Thursday, February 19, 2009
Weddings on Kauai
Dream of exchanging vows on a white sand beach, with the golden sun setting over the crystal blue sea, and the palms gently swaying in the distance? You can be like many others before you and get married on Kaua‘i. Though most locals head over the Las Vegas to exchange vows, heaps of mainlanders have made Kaua‘i the wedding destination of choice. Since this is an already paved road, there is a big business set up to help with wedding plans—from coordinators to florists, DJs to luau organizers, folks who will marry you in the sky, underwater, as well as sunrise weddings along the Coconut Coast. Basically anything you can imagine has been done. For a price. Like with any other popular destination wedding locations, when people hear weddings, the dollar signs pop up in their eyes.
For a traditional wedding package, organized through any of the major resorts, expect to pay a lot, but not have to do much work. Each resort has a variety of packages, including intimate affairs of candlelit dinners on the sand to blow out parties for every person you know. The resorts that specialize in weddings are the Waimea Plantation Cottages, Grand Hyatt Resort, Princeville Hotel, Hanalei Bay Resort, Hanalei Colony Resort, Sheraton Kaua‘i, and the Lihu‘e Marriott.
Many of my friends have chosen to stitch together an affair on their own. Unless you are local (or plan to live on the island until your wedding), most people recommend getting a wedding coordinator. The Kaua‘i Visitor’s Bureau (808-245-3971; www.kauaidiscovery.com) has a comprehensive listing of wedding service providers both online and in their travel planner. Some coordinators popular with tourists are:
A Vow Exchange: (800-460-3434; www.vowexchange.com).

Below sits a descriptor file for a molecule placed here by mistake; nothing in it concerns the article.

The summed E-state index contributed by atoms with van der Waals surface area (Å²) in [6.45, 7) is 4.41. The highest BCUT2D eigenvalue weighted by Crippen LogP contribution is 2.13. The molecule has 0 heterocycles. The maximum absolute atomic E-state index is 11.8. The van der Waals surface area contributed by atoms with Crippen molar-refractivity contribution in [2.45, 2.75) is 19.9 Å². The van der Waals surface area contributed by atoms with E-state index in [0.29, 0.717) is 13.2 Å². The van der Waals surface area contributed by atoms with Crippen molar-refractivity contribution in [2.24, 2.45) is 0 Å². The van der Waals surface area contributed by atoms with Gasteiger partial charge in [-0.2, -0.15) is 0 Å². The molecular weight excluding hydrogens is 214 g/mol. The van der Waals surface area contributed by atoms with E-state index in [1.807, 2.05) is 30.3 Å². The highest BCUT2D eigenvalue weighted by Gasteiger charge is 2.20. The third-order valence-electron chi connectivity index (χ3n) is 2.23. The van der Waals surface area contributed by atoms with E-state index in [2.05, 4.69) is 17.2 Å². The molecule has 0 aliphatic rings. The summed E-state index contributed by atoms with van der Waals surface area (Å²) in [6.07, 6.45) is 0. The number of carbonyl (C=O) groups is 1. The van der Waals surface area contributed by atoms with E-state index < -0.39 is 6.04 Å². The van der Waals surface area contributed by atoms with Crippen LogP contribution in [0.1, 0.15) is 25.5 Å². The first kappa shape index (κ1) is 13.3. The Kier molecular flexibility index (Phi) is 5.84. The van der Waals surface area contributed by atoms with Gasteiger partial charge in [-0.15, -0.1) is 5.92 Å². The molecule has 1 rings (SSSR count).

Island Weddings and Blessings: (808-828-1548; www.weddings-kauai.com).
Rainbow Weddings and Celebrations: (808-822-0944; www.rainbowweddings.com). They also perform commitment ceremonies for gay and lesbian couples.
If you choose to skip the whole coordinator thing, you might want to explore the Kaua‘i Wedding Professionals Association (www.kauaiwedpro.com) website for information about locations, caterers, florists, photographers, carriages, tent rentals, etc. The Yellow Pages offers comprehensive listings of wedding services, including the above-mentioned information, officiates, churches, rehearsal dinner locations, musicians, and more. It is important to note that if you want a friend or family member from the mainland to perform your ceremony, you must also hire a locally certified officiate to preside over the event (and make it legal).
So what happens if you arrive here and are swept away by the romance of the isle and decide at the last minute to get hitched? Plan to stay a few extra weeks because Hawai‘i has some strict licensing requirements. Though no blood tests are required, both parties need to be present (with cash in hand and valid ID) before the date of the wedding at the Kaua‘i Governor Liason’s Office (808-274-3100; www.hawaii.gov/health). You must make an appointment (and often they only accept them two weeks prior to the event) with an agent to sign the appropriate papers. Note that licenses only last for 30 days.